Bitmain Raises $400 Million Pre-IPO

Bitmain’s seemingly unfailing market dominance may continue, as China Money Network reported that Bitmain raised over $400 Million U.S. in a pre-IPO funding round.

Sequoia Capital’s China branch, a venture capitalist firm who has influence over important industry kingpins, reportedly led the pre-IPO funding round for the influential cryptocurrency mining business.

Bitmain, now a part of Sequoia’s circle of influence, was reportedly valued at $12 billion by the venture capitalist firm. Bitmain’s CEO, Jihan Wu, has continually mentioned a possible initial public offering (IPO), with Chinese media stating that Bitmain will apply for an official IPO in Hong Kong.

Chinese media mentioned that Bitmain plans to enter the public market with a valuation of over $30 Billion, with trading commencing by the end of the year at the latest. Speculation runs high, as users scramble to postulate where Bitmain would allocate over $30 billion in public funding to. It is more than likely that the ASIC giant will continue to develop stronger ASICs, bringing more POW algorithms to their knees.

This IPO announcement came after Canaan Creative, one of Bitmain’s most prominent competitors, filed an application to hold a similar IPO in Hong Kong, with a smaller valuation of around $2 Billion.

Canaan, known for the Avalon ASIC lineup, may finally be able to encroach on the market share which Bitmain has carved out for itself. Canaan is expected to put the public funding to good use, possibly developing stronger ASICs that put pressure on the near-monopoly Bitmain has created.

Hope for Canaan’s success is at all-time highs, as Bitmain’s business practices have become the topic of criticism within the cryptocurrency community. Bitmain is frequently blamed for the centralization of certain blockchains, along with dubious business practices Bitmain reportedly utilizes.

Some accuse Bitmain of setting up ‘secret ASIC’ farms, mining with unreleased ASIC technologies to damage the profits of GPU miners, and then selling the used ASICs to unsuspecting consumers. Although this has not been directly confirmed by Bitmain, users have extrapolated data from blockchain information to bring some sort of credence to these rumors.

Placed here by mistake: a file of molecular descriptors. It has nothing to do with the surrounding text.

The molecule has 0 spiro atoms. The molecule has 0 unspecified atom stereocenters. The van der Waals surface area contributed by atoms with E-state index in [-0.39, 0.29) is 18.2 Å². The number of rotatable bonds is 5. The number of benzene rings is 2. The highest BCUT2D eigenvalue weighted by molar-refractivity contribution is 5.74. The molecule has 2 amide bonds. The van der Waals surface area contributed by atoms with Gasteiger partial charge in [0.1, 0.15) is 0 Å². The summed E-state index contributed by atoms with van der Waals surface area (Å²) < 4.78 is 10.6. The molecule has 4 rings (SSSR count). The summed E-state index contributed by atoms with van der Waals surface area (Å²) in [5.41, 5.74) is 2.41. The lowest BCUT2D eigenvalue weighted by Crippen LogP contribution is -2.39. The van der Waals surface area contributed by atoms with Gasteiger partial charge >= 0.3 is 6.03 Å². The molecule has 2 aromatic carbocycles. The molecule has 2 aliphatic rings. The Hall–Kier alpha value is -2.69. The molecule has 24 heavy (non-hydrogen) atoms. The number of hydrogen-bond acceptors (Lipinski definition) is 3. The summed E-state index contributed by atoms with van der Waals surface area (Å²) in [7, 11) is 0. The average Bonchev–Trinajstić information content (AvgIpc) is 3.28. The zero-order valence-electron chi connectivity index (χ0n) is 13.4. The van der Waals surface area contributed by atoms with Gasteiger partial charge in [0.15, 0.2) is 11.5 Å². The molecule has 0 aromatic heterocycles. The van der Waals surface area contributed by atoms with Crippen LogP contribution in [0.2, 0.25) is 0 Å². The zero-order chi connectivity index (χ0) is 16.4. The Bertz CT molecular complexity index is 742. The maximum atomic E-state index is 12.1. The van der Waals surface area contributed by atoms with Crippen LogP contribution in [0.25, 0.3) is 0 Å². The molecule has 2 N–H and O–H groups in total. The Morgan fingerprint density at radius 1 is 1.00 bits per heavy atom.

As mentioned before, many hope for Canaan’s success, as it has become apparent that strong competition breeds better market conditions for all participants. 

Featured Image from Shutterstock

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Hodler’s Digest, June 18-24: Square Receives the Illusive BitLicense, Bithumb Hacked in this Week of Crypto Ups and Downs

Crypto markets are inching their way back up this week, despite the $30 mln Bithumb hack and the Bank of International Settlements dismissing Bitcoin’s value

Top Stories This Week

Leading South Korean Crypto Exchange Bithumb Hacked For $30 Mln In Crypto

Bithumb, which has fallen from 6th to 10th place for cryptocurrency exchanges worldwide by trading volume, has had about $30 million worth of cryptocurrencies stolen in an apparent hack. Bithumb has temporarily suspended all deposits and payments, noting that they are moving all assets to a cold wallet and will compensate victims of the hack. The Korean Ministry has since launched a probe into the causes of the Bithumb hack, and Bithumb has promised to reimburse all users.